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No matter what you think about the Iraq war, there is one thing we can all agree on for the next days - we have to salute the courage and bravery of those who are risking their lives to vote and those brave Iraqi and American soldiers fighting to protect their right to vote.
One of the lessons learned during the Vietnam War was that the depiction of wounded soldiers, of coffins stacked higher than their living guards, had a negative effect on the viewing public. The military in Iraq specifically banned the photographing of wounded soldiers and coffins, thus sanitizing this terrible and bloody conflict.
Walter Dean Myers
I can't tell you if the use of force in Iraq today will last five days, five weeks or five months, but it won't last any longer than that.
It just seems to me that the world's kind of a mess, and the more messy it gets, the more interested I am in escapist fare. Having a good time is something that isn't about the war in Iraq or the Asian flu or the Kyoto protocol - things that are horribly depressing to consider in our real lives. I'm eager to get away from them.
Well, this is an unfortunate part of the UN institution. It's the - the theater of the absurd. It doesn't only cast Israel as the villain; it often casts real villains in leading roles: Gadhafi's Libya chaired the UN Commission on Human Rights; Saddam's Iraq headed the UN Committee on Disarmament.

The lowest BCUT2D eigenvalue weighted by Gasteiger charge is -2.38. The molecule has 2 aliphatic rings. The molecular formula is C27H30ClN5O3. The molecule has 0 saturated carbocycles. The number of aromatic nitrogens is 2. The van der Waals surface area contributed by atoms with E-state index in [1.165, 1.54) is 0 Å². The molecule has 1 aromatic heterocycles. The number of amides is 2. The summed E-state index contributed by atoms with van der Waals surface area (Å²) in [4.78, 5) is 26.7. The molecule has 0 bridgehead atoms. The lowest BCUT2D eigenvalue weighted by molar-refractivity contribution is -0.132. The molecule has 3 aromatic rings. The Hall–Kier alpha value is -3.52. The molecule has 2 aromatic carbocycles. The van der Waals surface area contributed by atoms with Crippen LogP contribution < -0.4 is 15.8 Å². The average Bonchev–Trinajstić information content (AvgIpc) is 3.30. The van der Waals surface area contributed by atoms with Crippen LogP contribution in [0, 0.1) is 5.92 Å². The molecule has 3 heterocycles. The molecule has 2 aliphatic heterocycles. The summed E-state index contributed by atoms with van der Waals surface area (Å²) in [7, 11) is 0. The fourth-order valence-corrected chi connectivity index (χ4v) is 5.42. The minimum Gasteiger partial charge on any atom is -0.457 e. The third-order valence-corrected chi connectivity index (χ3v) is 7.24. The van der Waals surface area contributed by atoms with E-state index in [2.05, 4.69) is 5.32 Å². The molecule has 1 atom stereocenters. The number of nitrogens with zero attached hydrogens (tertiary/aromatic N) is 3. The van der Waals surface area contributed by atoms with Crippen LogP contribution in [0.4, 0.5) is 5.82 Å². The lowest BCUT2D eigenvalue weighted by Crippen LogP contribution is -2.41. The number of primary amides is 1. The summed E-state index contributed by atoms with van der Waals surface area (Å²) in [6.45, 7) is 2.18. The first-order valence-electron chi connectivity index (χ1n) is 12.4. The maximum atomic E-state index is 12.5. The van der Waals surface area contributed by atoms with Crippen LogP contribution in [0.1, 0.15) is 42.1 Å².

The American flag is an enduring symbol of liberty, democracy, and justice. It is fitting that the House act to protect it as we approach our nation's birthday, and as our men and women in uniform rally behind it in Iraq's battlefields.
We've persevered because of a belief we share with the Iraqi people - a belief that out of the ashes of war, a new beginning could be born in this cradle of civilization. Through this remarkable chapter in the history of the United States and Iraq, we have met our responsibility. Now, it's time to turn the page.
One of the lessons of Vietnam, which we failed to heed in the Iraq war and the Afghanistan surge, is that before you commit U.S. military forces to aid or assist, it is essential to know what you want them to achieve.
Kathleen Troia McFarland
See, that's why Barack's running: to end the war in Iraq responsibly - to build an economy that lifts every family, to make sure health care is available for every American - and to make sure that every child in this nation has a world-class education all the way from preschool to college.
I hope I'm wrong, but I am afraid that Iraq is going to turn out to be the greatest disaster in American foreign policy - worse than Vietnam, not in the number who died, but in terms of its unintended consequences and its reverberation throughout the region.
When you decide to get involved in a military operation in a place like Syria, you've got to be prepared, as we learned from Iraq and Afghanistan, to become the government, and I'm not sure any country, either the United States or I don't hear of anyone else, who's willing to take on that responsibility.